Pulling a ride a bad idea?

Discussion in 'Frame Mounted Engines' started by sherryc8641, Feb 28, 2007.

  1. sherryc8641

    sherryc8641 Guest

    One day I was very board. I had my gas bike out and was hanging out with my friend. Then I had a great idea to "hitch" pull a wagon from behind the bike. It worked out great with my wooden wagon, since it could steer and go up to around 30mph (any faster was too scary) :shock: . The question though comes when you know how much weight is being mooved all togther. I'm guessing...
    40 pounds for wagon, 45 for bike, 130 for me, and 160 for my friend. Around 380 pounds that thing is moving (I'm guessing). I only know I've rode my bike enough that I used up around 3 tanks so far. Would this be very bad for the bike, ok, or good for the bike if I continue to do this?

  2. azbill

    azbill Active Member


    if any thing I think it would be hard on your clutch but other than that, IMHO, as long as it's pulling and not over revving it shouldn't hurt . I pull me two granddaughters in a trailer all the time :)

  3. srdavo

    srdavo Active Member

    hahaha :lol:

    I'm having a flashback......when I was little...early 1960's.....my Dad & his buddy hitched our quarter horse up to my lil red wagon.....I remember Dad...standing in my wagon, like it was a freakin chariot. No one was harmed in this event..... & I got a new wagon :grin: .
    so listen to azK....good advice....& be careful!!! 30 mph....sheesh!!
    oh you kids...you heal soooo fast!
  4. davidsis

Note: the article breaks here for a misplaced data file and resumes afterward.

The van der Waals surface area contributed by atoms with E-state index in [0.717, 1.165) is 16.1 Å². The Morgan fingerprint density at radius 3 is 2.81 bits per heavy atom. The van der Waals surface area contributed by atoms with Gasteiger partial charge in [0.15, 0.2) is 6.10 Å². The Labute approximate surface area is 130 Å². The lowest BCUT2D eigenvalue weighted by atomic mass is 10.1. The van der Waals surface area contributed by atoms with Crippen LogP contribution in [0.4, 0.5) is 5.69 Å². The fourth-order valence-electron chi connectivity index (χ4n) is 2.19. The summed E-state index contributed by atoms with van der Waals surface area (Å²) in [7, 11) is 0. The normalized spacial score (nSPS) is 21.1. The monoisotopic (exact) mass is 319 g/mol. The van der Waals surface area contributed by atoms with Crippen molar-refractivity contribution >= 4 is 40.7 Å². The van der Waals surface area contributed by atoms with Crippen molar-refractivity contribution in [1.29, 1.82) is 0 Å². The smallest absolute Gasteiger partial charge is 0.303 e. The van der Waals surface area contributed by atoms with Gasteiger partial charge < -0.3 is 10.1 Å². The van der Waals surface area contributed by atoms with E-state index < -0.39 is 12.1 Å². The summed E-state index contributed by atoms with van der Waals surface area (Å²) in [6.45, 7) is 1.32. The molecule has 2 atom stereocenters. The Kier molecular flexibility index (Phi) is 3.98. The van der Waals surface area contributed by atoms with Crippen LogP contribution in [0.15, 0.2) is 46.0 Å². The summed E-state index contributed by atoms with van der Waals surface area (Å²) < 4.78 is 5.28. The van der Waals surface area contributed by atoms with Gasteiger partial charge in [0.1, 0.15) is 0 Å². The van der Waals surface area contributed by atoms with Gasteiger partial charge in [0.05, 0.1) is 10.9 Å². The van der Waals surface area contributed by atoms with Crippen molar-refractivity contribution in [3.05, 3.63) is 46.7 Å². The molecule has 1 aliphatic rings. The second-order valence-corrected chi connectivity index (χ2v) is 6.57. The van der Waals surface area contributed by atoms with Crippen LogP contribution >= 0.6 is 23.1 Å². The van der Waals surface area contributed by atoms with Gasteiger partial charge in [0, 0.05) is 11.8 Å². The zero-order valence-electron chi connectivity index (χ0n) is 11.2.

davidsis Guest

    Pulling wagon

    good idea. Just use a helmet and as much protective gear as you can muster up. Phone books and duct tape work great as a last resort used to do it all the time when we were short on hocky equipment in Detroit.
  5. sherryc8641

    sherryc8641 Guest

    About safty, don't worry too much because I have been wearing elbow pads, knee pads, a helment, gloves, and a good jacket.
    Also thanks for speaking up about my subject :smile:
  6. mrsaxman99

    mrsaxman99 Guest

    as long as you aren't riding the clutch, I don't think it would be hard on it at all. I'd make sure the rider is wearing protective gear. I think the worst that could happen is you wouldn't get quite the gas mileage you are used to :)
  7. gone_fishin

    gone_fishin Guest

    yup...if it can't do it, it won't do it...but be mindful of the mechanical components (clutch, chain, spokes, BRAKES, etc...), not to mention passenger safety, which everyone has mentioned 8)
  8. sherryc8641

    sherryc8641 Guest

    When you say clutch do you mean the transmission clutch lever or some part in the engine?
  9. gone_fishin

    gone_fishin Guest

    the clutch plate itself is the main issue...the friction material is purposely designed to slip a bit as you gradually engage, and therefore it will wear as a normal course of events.

    the extra load means faster wear.
  10. JFleck

    JFleck Guest

    You may also want to take into consideration your braking ability with that much weight . . . I'm sure it slows when you let off the gas but if you have to stop suddenly there may be an issue . . .

    Just carry a camcorder and get some nice footage . . .

  11. jaker

    jaker Guest

    more load = more heat produced as a product of friction in the engine all the stress from extra load goes to the piston, bearings ect..

    i have seized a dirtbike engine by riding it too hard with someone on back.
    the crank bearings seized due to the heavy pressures. the piston was fine though.

    so my advice is if the engine seems to have a hard time pulling it may be wise to not bother with that. if it seems to handle it and not load up then i would assume it will be ok.

    one way to ensure you do not overload it would be to have 2 sprockets one for pulling and one for speed and switch them accordingly :)